I’ve always believed that words have the power to do anything you need them to do, whether it’s to tell a story, express an idea, or rouse people to support a cause. The written word is there for us to fulfil our need to communicate, a part of our biological make-up that we often take for granted.
However, I recently found this viewpoint challenged when I did an interview with the rather marvellous mime artist and physical performer, Les Bubb. Les has travelled the world with his cabaret show, toured with Take That and most recently has put his mime skills to good use as a motion capture artist in the 2014 animation of Tarzan. So when we met on a cool summer’s day for lunch on the terrace of the Cosy Club in Bath, I knew he’d have lots to talk about.
We started by discussing his childhood beginnings and early influences, then on to his career progression through the perils of travelling with artificial snakes, getting trapped inside his own suitcase, and how it feels to be on stage with thousands of Take That fans projecting their love.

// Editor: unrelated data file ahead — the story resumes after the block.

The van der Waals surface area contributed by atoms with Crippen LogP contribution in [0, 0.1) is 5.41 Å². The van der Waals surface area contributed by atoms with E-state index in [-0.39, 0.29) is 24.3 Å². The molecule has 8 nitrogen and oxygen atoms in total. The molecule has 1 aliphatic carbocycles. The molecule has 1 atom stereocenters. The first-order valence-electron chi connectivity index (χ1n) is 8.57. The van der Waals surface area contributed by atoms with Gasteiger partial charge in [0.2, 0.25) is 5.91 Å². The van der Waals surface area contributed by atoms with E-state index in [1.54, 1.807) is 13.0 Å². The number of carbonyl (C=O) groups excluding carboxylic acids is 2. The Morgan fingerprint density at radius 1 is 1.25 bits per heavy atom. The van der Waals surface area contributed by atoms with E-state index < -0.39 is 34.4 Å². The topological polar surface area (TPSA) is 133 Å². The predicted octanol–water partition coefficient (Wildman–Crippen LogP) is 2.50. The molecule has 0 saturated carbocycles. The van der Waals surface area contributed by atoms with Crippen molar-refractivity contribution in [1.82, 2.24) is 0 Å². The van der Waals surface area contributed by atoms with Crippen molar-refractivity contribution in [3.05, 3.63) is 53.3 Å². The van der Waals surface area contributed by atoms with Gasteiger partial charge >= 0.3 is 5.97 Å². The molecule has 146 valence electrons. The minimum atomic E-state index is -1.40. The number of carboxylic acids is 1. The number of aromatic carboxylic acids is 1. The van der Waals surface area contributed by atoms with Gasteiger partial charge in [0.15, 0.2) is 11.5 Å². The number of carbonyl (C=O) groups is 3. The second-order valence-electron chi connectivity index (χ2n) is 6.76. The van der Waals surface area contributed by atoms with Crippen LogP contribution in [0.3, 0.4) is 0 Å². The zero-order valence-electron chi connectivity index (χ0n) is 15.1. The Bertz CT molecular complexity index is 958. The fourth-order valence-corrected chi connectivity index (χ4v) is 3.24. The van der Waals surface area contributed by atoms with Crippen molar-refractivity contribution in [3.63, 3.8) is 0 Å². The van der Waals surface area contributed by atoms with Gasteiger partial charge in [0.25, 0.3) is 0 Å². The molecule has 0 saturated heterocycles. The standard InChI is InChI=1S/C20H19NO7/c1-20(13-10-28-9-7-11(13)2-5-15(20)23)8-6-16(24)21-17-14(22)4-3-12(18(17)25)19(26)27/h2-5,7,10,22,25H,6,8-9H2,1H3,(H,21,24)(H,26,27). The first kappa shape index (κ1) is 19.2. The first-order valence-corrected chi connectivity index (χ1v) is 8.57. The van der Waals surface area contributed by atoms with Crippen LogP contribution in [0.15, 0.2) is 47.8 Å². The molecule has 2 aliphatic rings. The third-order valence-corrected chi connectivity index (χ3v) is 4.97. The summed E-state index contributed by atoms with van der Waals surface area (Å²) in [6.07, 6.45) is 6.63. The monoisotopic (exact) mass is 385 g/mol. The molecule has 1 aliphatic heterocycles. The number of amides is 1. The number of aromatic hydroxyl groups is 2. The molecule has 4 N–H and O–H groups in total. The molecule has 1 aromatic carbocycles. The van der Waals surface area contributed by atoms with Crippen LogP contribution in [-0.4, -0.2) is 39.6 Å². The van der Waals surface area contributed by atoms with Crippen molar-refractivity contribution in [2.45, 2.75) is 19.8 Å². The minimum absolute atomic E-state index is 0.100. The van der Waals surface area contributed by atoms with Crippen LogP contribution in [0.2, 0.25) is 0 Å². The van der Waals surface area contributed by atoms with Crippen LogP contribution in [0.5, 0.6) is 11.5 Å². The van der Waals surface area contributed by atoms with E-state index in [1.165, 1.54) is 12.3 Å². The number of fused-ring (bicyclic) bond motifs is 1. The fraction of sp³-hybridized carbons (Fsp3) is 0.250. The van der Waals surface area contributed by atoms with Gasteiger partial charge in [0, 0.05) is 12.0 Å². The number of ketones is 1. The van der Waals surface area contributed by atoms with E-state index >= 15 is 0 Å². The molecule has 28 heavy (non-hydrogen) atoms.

Throughout our conversation Les was doing what comes naturally. He was performing. Not his full act, obviously, he didn’t turn up with a bowler hat and case and wrap rubber bands around his face (that would have made the other diners pause over their steak sandwiches). It was more that he was gesticulating and demonstrating, doing the voice of Richard Harris when talking about the Harry Potter films, or playing with those imaginary snakes to mollify airport security. So the problem I had when writing it up was trying to convey these stories with the awareness that something was missing, that mere words were not enough.
This was particularly evident when I met up with him on a later date and he demonstrated the balloon trick. He was talking through the various elements as he moved, giving details on the fluidity of movement, the effect of gravity, how to visually deceive the audience, a demonstration that was a mini-masterclass of the art form.
As you can imagine, the words on the page seemed rather inadequate after that, a bit like bread without the Nutella.
In the end this section required several drafts, going back to Les to find the best way of expressing something that really can’t be expressed through words. I’m moderately satisfied with the finished product, but still secretly hanker after an accompanying video.
It’s always humbling to realise your limitations, so to meet someone who has full mastery of words and movement is humbling indeed.
You can read the interview here, and you’ll be able to see Les in action as part of a new Saturday night TV show in January 2015.
Note: Sadly IdeasTap, who originally published this article, has now closed due to lack of funding. Instead you can read the interview on my publications page.